Exotic Dressing

This featureless urb calls for flashes of signature to alleviate its narcotic anonymity, and sophisticated architectures lend themselves as alibis of the generic city. In the city of Madrid, the apartments commissioned to a hetetoclite galaxy of international firms – from MVRDV or Chipperfield to Morphosis or Legorreta – serve as an exotic dressing to the deplorable PAU operation, which has devoured the available soil with the homogeneous mediocrity of its routinary schemes. In the larger territory of Madrid’s region, the cultural centers assigned by the government to young talents are a futile exorcism and symbolic smokescreen amid the tenacious encroachment of the real estate mire that floods the landscape with its dull residues, cooked in public departments of urban planning frequented by builders and landowners, and in development companies with politicians on their payrolls and offices adorned with the glitz of classical architecture. But there are no great dramas here. This at once perverse and pacific system is a self-inflicted disease, so we need not investigate symptoms in pursuit of surprises: its etiology is trivial. The most cynical ones will say that in the final analysis, democratic politics is but the management of conflicting interests and the arbitration of power or profit, questions that preclude clear-cut ideas or forms, but which in their conformist indifference protect us from totalitarian Utopias.

In the immaterial universe of media and images, accelerated communication through emblematic objects conceals context while making it more dynamic. The seductive gleam of singular architectures keeps the ugly things in penumbra, but this Potemkin-style cover-up is corrected by the genuine impulse that novelty impresses upon the everyday life of the ordinary citizen. Maybe that is why symbolic pieces (including statuary and urban furniture) become so disproportionately important both in our perception and in municipal debates, at the expense of great structural decisions, which lose polemic prime time and often go altogether unnoticed. It was not the PAUs but the proliferation of old-fashioned urban furniture on the city’s sidewalks that made architects demonstrate against Mayor Álvarez de Manzano, who had his biggest clash with the intellectual elite, unreceptive as it is to Disney-style folk cuteness, on the issue of the statue of La Violetera, installed by his predecessor Rodríguez Sahagún. And of a sculptural nature, too, are the first artistic gambits of his successor Ruiz-Gallardón, who with an erroneous populist instinct has sanctified the pathetic trilithon dictated by a dying Dalí, the translation of a two-dimensional image, but who has also admirably and rigorously defended the goddess of the Plaza de la Cibeles from the excesses of Real Madrid victory celebrations, even at the cost of provoking the unprecedented ire of a team that seems not to make the connection between its exorbitant salaries and the club’s securing of municipal go-ahead to make a real estate business of the Ciudad Deportiva.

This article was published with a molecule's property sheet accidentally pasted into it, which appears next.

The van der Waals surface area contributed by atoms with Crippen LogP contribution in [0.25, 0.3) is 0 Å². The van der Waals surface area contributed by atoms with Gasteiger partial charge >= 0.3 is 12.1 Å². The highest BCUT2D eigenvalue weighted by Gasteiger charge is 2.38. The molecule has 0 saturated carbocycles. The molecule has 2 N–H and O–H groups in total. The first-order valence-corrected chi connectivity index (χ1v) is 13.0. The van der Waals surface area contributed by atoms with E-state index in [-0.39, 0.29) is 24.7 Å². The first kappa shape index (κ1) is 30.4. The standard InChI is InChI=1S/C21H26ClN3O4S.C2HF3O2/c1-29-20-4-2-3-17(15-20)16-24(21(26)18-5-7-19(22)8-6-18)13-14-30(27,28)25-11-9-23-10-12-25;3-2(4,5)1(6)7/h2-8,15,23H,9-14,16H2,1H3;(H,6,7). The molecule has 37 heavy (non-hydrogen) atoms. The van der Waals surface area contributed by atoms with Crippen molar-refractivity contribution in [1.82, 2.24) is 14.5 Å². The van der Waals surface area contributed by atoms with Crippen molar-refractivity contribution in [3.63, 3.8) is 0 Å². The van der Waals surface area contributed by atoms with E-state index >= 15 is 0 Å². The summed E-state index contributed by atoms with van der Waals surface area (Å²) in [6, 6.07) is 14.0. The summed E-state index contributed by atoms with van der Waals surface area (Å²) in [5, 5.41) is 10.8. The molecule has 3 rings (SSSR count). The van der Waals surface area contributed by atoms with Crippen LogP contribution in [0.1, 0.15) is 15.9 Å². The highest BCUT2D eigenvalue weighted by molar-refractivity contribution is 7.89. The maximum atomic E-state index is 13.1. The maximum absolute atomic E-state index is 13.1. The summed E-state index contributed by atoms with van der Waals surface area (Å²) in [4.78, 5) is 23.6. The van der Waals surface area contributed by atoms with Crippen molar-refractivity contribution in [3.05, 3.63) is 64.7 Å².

Absorbed in their solitary pleasures, signature architects contemplate urbanism with bewildered fascination. They know that cities need the mediatic adornment of their works, and that art transforms the everyday into something unique. But they also know that the most powerful Midas is the legislator who can transform the use allocated to land, turning into gold all that he touches. To their surprise, in their alchemic manipulations these apprentices of Harry Potter find that the urbanist’s magical powers are greater. And sheltered by cryselephantine critics, who defend both their golden touch and their ivory tower, the architects of Venus prepare to seduce the urbanists of Mars, convinced that the aesthetic appeal of signature works must be fertilized with the muscular energy of the city if healthy offspring are to be engendered. But if we fly over the bleak uplands built on our peripheries, we might come to the conclusion that urbanists are not from Mars, but from Uranus. We might as well adopt.